I walked into FM Theatre’s Ross and Rachel blind, knowing that the 90-minute long monologue is loosely based around the iconic relationship from the sitcom Friends, but having no idea about the direction it takes.
I was also not expecting much, I’ll be honest. I mean, that particular relationship has been way over-hyped and a recent reviewing of the entire series confirmed my suspicions: Ross was annoying AF.
I figured that the one-hander, scripted by James Fritz, performed by Maria Buckle and directed by Antonella Mifsud at the recently opened Theatre Next Door in Maghtab were of a chill, pleasant evening at best. You know, like rewatching an episode of Friends.
Well, damn was I wrong. For Ross and Rachel, Buckle and Mifsud take an unsuspecting audience on an emotionally-charged ride that doesn’t let up for one minute. While the play is called Ross and Rachel, and there are a couple of references to *the* Ross and Rachel (We were on a….), it’s not really about them. Think of this as The One That Makes You Question All Relationships. Or The One With The Sociopathic Needy A-Hole (oh, wait).
While I refuse to call it a duologue, the format alternates between Ross’s and Rachel’s perspectives, always performed by the same actor – Buckle. The stage is bare, consisting of just one single sofa. Nothing else is needed, as Buckle carries the weight of the entire performance on her shoulder.
From the moment she steps on stage she has the audience eating out of her hand. She alternates from Rachel to Ross without once faltering, in a rapid-fire series of situations that require her to switch mood and tone seamlessly. Which she does brilliantly.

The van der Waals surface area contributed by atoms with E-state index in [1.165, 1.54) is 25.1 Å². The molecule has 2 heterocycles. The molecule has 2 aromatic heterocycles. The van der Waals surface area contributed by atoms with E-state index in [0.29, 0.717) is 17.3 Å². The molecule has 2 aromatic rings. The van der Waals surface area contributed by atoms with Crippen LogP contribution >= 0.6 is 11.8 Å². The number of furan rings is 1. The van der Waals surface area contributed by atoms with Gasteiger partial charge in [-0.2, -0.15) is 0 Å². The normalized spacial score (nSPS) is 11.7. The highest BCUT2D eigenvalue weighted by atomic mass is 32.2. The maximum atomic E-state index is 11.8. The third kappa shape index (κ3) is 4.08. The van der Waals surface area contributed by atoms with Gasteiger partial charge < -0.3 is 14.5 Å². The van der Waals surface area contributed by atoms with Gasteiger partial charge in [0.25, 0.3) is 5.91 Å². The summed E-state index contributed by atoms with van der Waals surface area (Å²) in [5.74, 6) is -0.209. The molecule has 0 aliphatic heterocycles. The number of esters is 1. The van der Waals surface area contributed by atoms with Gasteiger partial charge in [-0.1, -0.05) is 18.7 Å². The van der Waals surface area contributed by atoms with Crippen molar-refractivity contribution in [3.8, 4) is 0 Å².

Buckle has a gift for engaging directly with the audience without making the exchange feel trite. We sing happy birthday, laugh and clap on command and she gets us to do this effortlessly.
To say that Buckle delivers a solid performance would be an understatement. It is notoriously difficult to keep the audience continuously engaged in a one-hander, and Ross and Rachel is a more difficult one-hander than most, as personalities, situations and time-frames change swiftly. Buckle does this without ever confusing the audience. Right up to the end we know exactly who is speaking and what the situation is.
This is also thanks to expert direction from Mifsud, who opted to use minimal props and to focus on tight timing and very precise lighting shifts to indicate place, person and location. The performance depended on a complete synergy between Buckle and Chris Gatt’s lighting, a synergy that only faltered negligibly for one of the switches and placed itself back on track almost immediately.
When the play ended, and long after Buckle had disappeared backstage, no one moved. We clapped some more and sat down again. I think we were all a bit shell-shocked. Ross and Rachel will leave you raw and there is a multitude of triggers, from suicide to emotional abuse. But it’s well worth the ride.
Ross and Rachel runs at the newly-opened Theatre Next Door until tomorrow (May 22). For other theatre reviews check out Giraffa Harbet Minn Kastilja, MADC’s Wait Until Dark and Alan Turing’s Breaking The Code.